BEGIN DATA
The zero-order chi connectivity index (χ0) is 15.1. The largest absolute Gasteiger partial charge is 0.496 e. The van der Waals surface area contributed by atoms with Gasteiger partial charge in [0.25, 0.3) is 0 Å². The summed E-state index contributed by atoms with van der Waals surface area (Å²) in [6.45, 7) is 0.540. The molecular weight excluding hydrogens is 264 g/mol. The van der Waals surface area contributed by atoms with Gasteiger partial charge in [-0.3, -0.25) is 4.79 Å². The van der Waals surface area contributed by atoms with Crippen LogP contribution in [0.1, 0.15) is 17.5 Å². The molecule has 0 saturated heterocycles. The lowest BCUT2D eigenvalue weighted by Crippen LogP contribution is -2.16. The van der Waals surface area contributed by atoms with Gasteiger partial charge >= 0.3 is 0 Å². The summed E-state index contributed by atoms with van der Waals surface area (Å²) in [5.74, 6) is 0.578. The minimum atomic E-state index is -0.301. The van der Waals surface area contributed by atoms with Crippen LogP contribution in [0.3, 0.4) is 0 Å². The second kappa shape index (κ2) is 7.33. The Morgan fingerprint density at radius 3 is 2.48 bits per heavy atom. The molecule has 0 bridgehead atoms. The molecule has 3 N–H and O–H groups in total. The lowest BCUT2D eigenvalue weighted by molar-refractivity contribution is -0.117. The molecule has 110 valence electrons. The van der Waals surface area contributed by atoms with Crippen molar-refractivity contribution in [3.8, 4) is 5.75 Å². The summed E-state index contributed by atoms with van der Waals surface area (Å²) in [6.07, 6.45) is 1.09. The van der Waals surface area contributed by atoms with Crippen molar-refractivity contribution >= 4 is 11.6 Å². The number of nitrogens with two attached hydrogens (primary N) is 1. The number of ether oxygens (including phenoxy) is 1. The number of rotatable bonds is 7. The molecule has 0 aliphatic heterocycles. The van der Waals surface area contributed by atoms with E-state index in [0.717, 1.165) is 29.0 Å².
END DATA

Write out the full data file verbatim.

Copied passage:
The zero-order chi connectivity index (χ0) is 15.1. The largest absolute Gasteiger partial charge is 0.496 e. The van der Waals surface area contributed by atoms with Gasteiger partial charge in [0.25, 0.3) is 0 Å². The summed E-state index contributed by atoms with van der Waals surface area (Å²) in [6.45, 7) is 0.540. The molecular weight excluding hydrogens is 264 g/mol. The van der Waals surface area contributed by atoms with Gasteiger partial charge in [-0.3, -0.25) is 4.79 Å². The van der Waals surface area contributed by atoms with Crippen LogP contribution in [0.1, 0.15) is 17.5 Å². The molecule has 0 saturated heterocycles. The lowest BCUT2D eigenvalue weighted by Crippen LogP contribution is -2.16. The van der Waals surface area contributed by atoms with Gasteiger partial charge >= 0.3 is 0 Å². The summed E-state index contributed by atoms with van der Waals surface area (Å²) in [5.74, 6) is 0.578. The minimum atomic E-state index is -0.301. The van der Waals surface area contributed by atoms with Crippen LogP contribution in [0.3, 0.4) is 0 Å². The second kappa shape index (κ2) is 7.33. The Morgan fingerprint density at radius 3 is 2.48 bits per heavy atom. The molecule has 0 bridgehead atoms. The molecule has 3 N–H and O–H groups in total. The lowest BCUT2D eigenvalue weighted by molar-refractivity contribution is -0.117. The molecule has 110 valence electrons. The van der Waals surface area contributed by atoms with Crippen molar-refractivity contribution in [3.8, 4) is 5.75 Å². The summed E-state index contributed by atoms with van der Waals surface area (Å²) in [6.07, 6.45) is 1.09. The van der Waals surface area contributed by atoms with Crippen molar-refractivity contribution >= 4 is 11.6 Å². The number of nitrogens with two attached hydrogens (primary N) is 1. The number of ether oxygens (including phenoxy) is 1. The number of rotatable bonds is 7. The molecule has 0 aliphatic heterocycles. The van der Waals surface area contributed by atoms with E-state index in [0.717, 1.165) is 29.0 Å².